As a society, we are becoming more aware of our own biases, but for so many, the stigma remains. But if you are in the midst of grieving, remember that you have the right to mourn. The manner of death does not negate the value of the person who lived or the love you felt for them.

Fear or Anxiety Rises

After a traumatic loss by suicide or overdose, you may feel an increased amount of fear or anxiety. You may fear that a family member will also die in a similar way. Or, you may feel anxious about your relationships and wonder if surviving family members are keeping their internal struggle or habit a secret. This type of fear and anxiety causes some people to try to control others, as a means of protecting them. While it is good to want to protect your loved ones, be careful not to overdo it. If you find that anxiety is interfering with your work life, family life, or the health of your relationships, consider speaking with a counselor who can help you process through these complex emotions.

Depression Takes Hold

Lastly, depression can be triggered by grief, especially by a difficult loss compounded by guilt, shame, fear, anxiety, blame, and isolation. If you feel that you may be in danger of slipping into depression, seek help immediately. A good counselor or psychologist may be able to help you see the situation from a different perspective, provide helpful therapies, and work with you to maintain healthy habits and positive thought patterns.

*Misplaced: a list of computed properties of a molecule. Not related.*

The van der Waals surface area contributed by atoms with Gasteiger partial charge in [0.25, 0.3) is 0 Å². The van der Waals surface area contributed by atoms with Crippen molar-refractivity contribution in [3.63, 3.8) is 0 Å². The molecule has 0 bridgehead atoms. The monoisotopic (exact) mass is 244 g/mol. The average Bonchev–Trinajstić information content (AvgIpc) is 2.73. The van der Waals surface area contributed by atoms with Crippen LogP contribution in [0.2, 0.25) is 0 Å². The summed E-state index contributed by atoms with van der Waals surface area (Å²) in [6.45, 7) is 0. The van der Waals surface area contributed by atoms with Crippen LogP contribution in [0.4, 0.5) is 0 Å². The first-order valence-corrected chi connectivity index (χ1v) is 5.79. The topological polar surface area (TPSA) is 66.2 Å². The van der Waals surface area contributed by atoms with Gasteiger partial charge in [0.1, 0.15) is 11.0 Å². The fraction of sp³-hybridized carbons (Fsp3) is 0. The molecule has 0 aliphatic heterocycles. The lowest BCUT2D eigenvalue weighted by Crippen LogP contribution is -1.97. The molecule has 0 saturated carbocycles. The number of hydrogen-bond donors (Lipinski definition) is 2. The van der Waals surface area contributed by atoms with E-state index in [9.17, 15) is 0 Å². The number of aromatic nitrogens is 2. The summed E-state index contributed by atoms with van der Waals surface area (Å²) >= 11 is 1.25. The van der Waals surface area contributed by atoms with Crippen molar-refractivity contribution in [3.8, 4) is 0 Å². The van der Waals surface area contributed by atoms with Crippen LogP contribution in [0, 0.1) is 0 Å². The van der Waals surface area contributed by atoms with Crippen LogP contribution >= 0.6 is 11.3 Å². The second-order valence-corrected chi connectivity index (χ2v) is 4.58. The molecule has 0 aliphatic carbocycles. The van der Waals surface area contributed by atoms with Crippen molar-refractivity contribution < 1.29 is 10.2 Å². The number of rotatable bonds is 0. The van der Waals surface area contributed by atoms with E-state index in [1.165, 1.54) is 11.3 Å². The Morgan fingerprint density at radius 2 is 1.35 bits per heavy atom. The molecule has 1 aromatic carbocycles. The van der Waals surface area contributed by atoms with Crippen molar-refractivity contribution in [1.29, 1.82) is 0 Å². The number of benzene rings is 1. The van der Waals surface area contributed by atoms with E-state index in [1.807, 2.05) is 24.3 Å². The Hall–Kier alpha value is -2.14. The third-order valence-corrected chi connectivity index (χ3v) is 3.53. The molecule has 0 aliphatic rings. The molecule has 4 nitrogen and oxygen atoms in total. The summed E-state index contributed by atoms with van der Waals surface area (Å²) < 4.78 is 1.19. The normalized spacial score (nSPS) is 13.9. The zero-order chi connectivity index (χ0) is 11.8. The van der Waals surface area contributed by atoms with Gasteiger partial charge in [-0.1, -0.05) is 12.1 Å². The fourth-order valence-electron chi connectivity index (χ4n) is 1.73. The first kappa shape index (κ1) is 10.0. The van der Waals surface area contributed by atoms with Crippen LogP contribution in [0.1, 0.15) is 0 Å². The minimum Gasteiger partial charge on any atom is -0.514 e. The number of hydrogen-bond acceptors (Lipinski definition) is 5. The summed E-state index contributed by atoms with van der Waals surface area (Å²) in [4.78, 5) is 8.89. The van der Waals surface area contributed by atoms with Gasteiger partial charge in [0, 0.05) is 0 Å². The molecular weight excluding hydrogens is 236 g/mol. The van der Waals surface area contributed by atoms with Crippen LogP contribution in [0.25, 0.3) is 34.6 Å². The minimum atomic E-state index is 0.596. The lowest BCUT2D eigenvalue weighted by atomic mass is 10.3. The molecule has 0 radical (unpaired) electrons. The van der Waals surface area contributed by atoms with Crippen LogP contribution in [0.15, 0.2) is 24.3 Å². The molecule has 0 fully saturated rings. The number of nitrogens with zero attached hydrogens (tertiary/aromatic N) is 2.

Consider Compassion

As you work through the complicated emotions of loss due to suicide or overdose, try to replace negative emotions with empathy and compassion. Think of the person who died with compassion for the pain they were experiencing that led them to such extreme measures. Think of yourself and your family members with compassion, trusting that you did the best you could in difficult circumstances. Consider with compassion those who do not understand the pain you are going through. Allow yourself to release blame and embrace forgiveness.

You’re Not Alone

Every single one of these emotions is normal and well documented behavior for those who have lost a loved one to overdose or suicide. If you are experiencing any or all of these, you aren’t alone. Others who have lost a loved one in similar circumstances are feeling something akin to what you are feeling. They do not feel exactly what you feel – no two grief journeys are the same – but they are intimately familiar with the struggle to cope with a difficult loss. Remember – you feel this way right now, but it will not last forever.

Reach out to others who understand, talk to counselors, friends, and family members, surround yourself with people who are willing to listen. If you continue to walk through the journey through grief, sometimes fighting for every step you take, you will eventually find your way through to renewed hope and healing. And who knows? You may one day find yourself on the other side, ready to help another who is going through the pain of grief and loss.